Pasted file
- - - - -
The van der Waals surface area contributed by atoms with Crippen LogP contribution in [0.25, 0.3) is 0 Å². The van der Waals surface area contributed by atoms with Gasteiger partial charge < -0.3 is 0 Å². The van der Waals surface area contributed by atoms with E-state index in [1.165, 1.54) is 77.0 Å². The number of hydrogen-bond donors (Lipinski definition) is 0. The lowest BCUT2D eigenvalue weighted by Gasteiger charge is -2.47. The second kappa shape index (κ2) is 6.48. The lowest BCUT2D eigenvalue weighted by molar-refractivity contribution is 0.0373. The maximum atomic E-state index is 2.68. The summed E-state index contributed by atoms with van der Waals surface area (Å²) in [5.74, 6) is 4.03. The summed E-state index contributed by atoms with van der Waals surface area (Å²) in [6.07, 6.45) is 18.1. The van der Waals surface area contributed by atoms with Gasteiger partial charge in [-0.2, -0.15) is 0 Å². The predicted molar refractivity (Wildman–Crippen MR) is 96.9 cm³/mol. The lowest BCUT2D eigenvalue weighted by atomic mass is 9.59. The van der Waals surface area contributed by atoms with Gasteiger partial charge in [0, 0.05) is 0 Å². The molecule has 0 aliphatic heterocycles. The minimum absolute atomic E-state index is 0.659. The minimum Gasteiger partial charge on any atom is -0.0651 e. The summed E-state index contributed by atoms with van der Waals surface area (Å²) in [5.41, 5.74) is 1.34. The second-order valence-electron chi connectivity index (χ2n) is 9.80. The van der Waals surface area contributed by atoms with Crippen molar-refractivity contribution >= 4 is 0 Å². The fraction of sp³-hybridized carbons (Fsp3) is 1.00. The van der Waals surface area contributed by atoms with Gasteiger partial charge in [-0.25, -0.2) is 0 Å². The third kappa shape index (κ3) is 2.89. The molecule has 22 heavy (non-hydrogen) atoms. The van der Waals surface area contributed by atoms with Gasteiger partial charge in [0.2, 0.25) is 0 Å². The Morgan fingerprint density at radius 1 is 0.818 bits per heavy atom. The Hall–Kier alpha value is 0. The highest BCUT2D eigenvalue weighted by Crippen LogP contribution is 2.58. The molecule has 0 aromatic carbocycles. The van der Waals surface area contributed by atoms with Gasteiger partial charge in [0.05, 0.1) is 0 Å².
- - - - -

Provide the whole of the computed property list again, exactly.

The van der Waals surface area contributed by atoms with Crippen LogP contribution in [0.25, 0.3) is 0 Å². The van der Waals surface area contributed by atoms with Gasteiger partial charge < -0.3 is 0 Å². The van der Waals surface area contributed by atoms with E-state index in [1.165, 1.54) is 77.0 Å². The number of hydrogen-bond donors (Lipinski definition) is 0. The lowest BCUT2D eigenvalue weighted by Gasteiger charge is -2.47. The second kappa shape index (κ2) is 6.48. The lowest BCUT2D eigenvalue weighted by molar-refractivity contribution is 0.0373. The maximum atomic E-state index is 2.68. The summed E-state index contributed by atoms with van der Waals surface area (Å²) in [5.74, 6) is 4.03. The summed E-state index contributed by atoms with van der Waals surface area (Å²) in [6.07, 6.45) is 18.1. The van der Waals surface area contributed by atoms with Gasteiger partial charge in [-0.2, -0.15) is 0 Å². The predicted molar refractivity (Wildman–Crippen MR) is 96.9 cm³/mol. The lowest BCUT2D eigenvalue weighted by atomic mass is 9.59. The van der Waals surface area contributed by atoms with Gasteiger partial charge in [0, 0.05) is 0 Å². The molecule has 0 aliphatic heterocycles. The minimum absolute atomic E-state index is 0.659. The minimum Gasteiger partial charge on any atom is -0.0651 e. The summed E-state index contributed by atoms with van der Waals surface area (Å²) in [5.41, 5.74) is 1.34. The second-order valence-electron chi connectivity index (χ2n) is 9.80. The van der Waals surface area contributed by atoms with Crippen molar-refractivity contribution >= 4 is 0 Å². The fraction of sp³-hybridized carbons (Fsp3) is 1.00. The van der Waals surface area contributed by atoms with Gasteiger partial charge in [-0.25, -0.2) is 0 Å². The third kappa shape index (κ3) is 2.89. The molecule has 22 heavy (non-hydrogen) atoms. The van der Waals surface area contributed by atoms with Gasteiger partial charge in [0.2, 0.25) is 0 Å². The Morgan fingerprint density at radius 1 is 0.818 bits per heavy atom. The Hall–Kier alpha value is 0. The highest BCUT2D eigenvalue weighted by Crippen LogP contribution is 2.58. The molecule has 0 aromatic carbocycles. The van der Waals surface area contributed by atoms with Gasteiger partial charge in [0.05, 0.1) is 0 Å².